Center for Human Rights and Constitutional Law collaborating with Mexican government

The Center for Human Rights and Constitutional Law (CHRCL) is a "non-profit, public interest legal foundation" located at At that site they say:

The Center is generously supported by the California Legal Services Trust Fund, the Liberty Hill Foundation, and its many members. Students, lawyers, and other volunteers are encouraged to join the Center's efforts to protect and promote domestic and international civil and human rights.

They also have a site called the "Mexico Project" at That last includes the following:

A collaborative project of the Direccion General de Proteccion y Asuntos Consulares of the Secretaria de Relaciones Exteriores of the Government of Mexico and the Center for Human Rights and Constitutional Law.

There's much more about this Project in Treason For Fun And Profit: Peter Schey And His "Mexico Project". That describes the use of the "U-Visa", which sounds like a catch-all amnesty scheme.

However, what's most shocking to me about this is that the California Legal Services Trust Fund ("CLSTF") is part of the California State Bar, which is "a public corporation within the judicial branch of government, serving as an arm of the California Supreme Court." The money from the CLSTF is the interest on California attorney's trust accounts. Neither they nor their clients get that interest, instead it's sent to the CLSTF.

So, a question: is either California state government money - or money directed by that state's government - being used to fund a collaboration with a foreign government?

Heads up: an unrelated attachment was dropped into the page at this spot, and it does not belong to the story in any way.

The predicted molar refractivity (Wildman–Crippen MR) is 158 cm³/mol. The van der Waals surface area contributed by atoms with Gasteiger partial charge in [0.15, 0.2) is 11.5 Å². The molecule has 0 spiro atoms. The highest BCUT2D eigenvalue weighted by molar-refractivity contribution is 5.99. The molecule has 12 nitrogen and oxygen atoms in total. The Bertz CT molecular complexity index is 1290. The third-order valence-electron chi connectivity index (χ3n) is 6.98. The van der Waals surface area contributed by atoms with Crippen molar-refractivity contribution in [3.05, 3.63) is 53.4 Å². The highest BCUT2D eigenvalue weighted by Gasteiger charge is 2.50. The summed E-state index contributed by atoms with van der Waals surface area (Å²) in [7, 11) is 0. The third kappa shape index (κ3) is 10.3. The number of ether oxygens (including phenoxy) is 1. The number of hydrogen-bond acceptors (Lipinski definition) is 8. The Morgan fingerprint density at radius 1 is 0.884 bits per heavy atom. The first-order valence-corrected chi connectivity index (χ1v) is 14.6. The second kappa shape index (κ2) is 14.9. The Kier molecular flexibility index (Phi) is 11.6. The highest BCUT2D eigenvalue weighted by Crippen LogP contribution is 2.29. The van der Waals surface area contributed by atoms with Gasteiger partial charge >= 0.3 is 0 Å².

If so, is that against the CLSTF rules? And, just as importantly, will the State Bar or any elected representatives endeavor to find out?

The PDF file "Eligibility Guidelines for Legal Services Projects" says:

All applicants must include with their applications an assurance that the applicant will use the funds allocated from the Trust Fund Program for the purposes set forth in §§6210-6228 of the Business and Professions Code.

A peek at that section didn't show anything about fund disbursement being limited to use for citizens.

The PDF also contains this:

2.2 The organization must operate exclusively in California. An applicant that is part of a corporation that conducts other activities outside California can meet this requirement if all funds granted will be expended in California.

Would that apply here?

I've contact the State Bar for more information, and I'll provide an update if and when they reply.

For more information on this overall scheme, see "The IOLTA Program: The Invisible Hand":

Over the next two or three years more than $1 billion will funnel into a subterranean network for the support of liberal and progressive causes-without the consent or knowledge of the donors. The Interest on Lawyers' Trust Accounts program, commonly known as IOLTA, began in Florida in 1978. The program requires or permits attorneys to pool temporarily certain client trust accounts, specifically those of a "nominal" or "short-term" nature. The income earned from those pools is then diverted, ostensibly to provide legal services for the poor... The income, however, has become a substantial subsidy for the political causes of the liberal left. In Massachusetts IOLTA funds have supported efforts to force redistricting to increase minority representation. Social Justice for Women, a lobbying group, receives funds, as does the AIDS Law Project of Gay and Lesbian Defenders, which opposes the testing of medical care providers for AIDS. The Massachusetts Advocacy Center, supported by the Massachusetts Legal Assistance Corporation, helped draft a proposal to eliminate entrance exams at the Boston Latin School, the oldest public school in the country and one renowned for its excellence...

UPDATE 1/20/06: The State Bar says grant money isn't being used for the Mexico-CHRCL collaboration.

UPDATE 3/26/07: See the New Times L.A. Jun 20, 2002 article "Border Buster" excerpted here.

UPDATE 4/01/07: See also Treason For Fun And Profit: Peter Schey And His "Mexico Project"


When traitorous policies are the goal of a movement, aggression is the means by which funds for advocacy will usually have to be raised.